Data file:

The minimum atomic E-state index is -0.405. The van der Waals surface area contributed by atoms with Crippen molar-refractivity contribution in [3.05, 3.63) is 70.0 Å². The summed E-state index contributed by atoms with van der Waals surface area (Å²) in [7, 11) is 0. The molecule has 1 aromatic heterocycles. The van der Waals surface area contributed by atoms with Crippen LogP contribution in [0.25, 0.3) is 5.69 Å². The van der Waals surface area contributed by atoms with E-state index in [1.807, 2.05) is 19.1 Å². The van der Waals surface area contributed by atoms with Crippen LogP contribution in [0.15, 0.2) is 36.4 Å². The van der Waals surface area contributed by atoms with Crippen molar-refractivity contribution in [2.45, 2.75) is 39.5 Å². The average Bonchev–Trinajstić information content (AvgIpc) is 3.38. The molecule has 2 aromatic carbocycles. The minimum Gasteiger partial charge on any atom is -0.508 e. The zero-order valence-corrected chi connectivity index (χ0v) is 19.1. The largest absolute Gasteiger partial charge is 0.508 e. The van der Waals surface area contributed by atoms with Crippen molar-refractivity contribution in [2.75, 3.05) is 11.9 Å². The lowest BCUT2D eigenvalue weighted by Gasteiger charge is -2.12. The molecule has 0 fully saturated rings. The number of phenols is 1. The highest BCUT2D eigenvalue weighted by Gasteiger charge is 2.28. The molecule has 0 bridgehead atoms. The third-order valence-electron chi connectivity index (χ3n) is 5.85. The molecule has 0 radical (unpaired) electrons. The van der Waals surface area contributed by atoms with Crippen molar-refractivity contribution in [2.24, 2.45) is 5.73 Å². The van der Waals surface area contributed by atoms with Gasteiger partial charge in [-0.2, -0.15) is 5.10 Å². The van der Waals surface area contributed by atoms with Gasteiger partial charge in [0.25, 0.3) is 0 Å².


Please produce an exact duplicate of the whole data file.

The minimum atomic E-state index is -0.405. The van der Waals surface area contributed by atoms with Crippen molar-refractivity contribution in [3.05, 3.63) is 70.0 Å². The summed E-state index contributed by atoms with van der Waals surface area (Å²) in [7, 11) is 0. The molecule has 1 aromatic heterocycles. The van der Waals surface area contributed by atoms with Crippen LogP contribution in [0.25, 0.3) is 5.69 Å². The van der Waals surface area contributed by atoms with E-state index in [1.807, 2.05) is 19.1 Å². The van der Waals surface area contributed by atoms with Crippen LogP contribution in [0.15, 0.2) is 36.4 Å². The van der Waals surface area contributed by atoms with Crippen molar-refractivity contribution in [2.45, 2.75) is 39.5 Å². The average Bonchev–Trinajstić information content (AvgIpc) is 3.38. The molecule has 2 aromatic carbocycles. The minimum Gasteiger partial charge on any atom is -0.508 e. The zero-order valence-corrected chi connectivity index (χ0v) is 19.1. The largest absolute Gasteiger partial charge is 0.508 e. The van der Waals surface area contributed by atoms with Crippen molar-refractivity contribution in [2.75, 3.05) is 11.9 Å². The lowest BCUT2D eigenvalue weighted by Gasteiger charge is -2.12. The molecule has 0 fully saturated rings. The number of phenols is 1. The highest BCUT2D eigenvalue weighted by Gasteiger charge is 2.28. The molecule has 0 bridgehead atoms. The third-order valence-electron chi connectivity index (χ3n) is 5.85. The molecule has 0 radical (unpaired) electrons. The van der Waals surface area contributed by atoms with Crippen molar-refractivity contribution in [2.24, 2.45) is 5.73 Å². The van der Waals surface area contributed by atoms with Gasteiger partial charge in [-0.2, -0.15) is 5.10 Å². The van der Waals surface area contributed by atoms with Gasteiger partial charge in [0.25, 0.3) is 0 Å².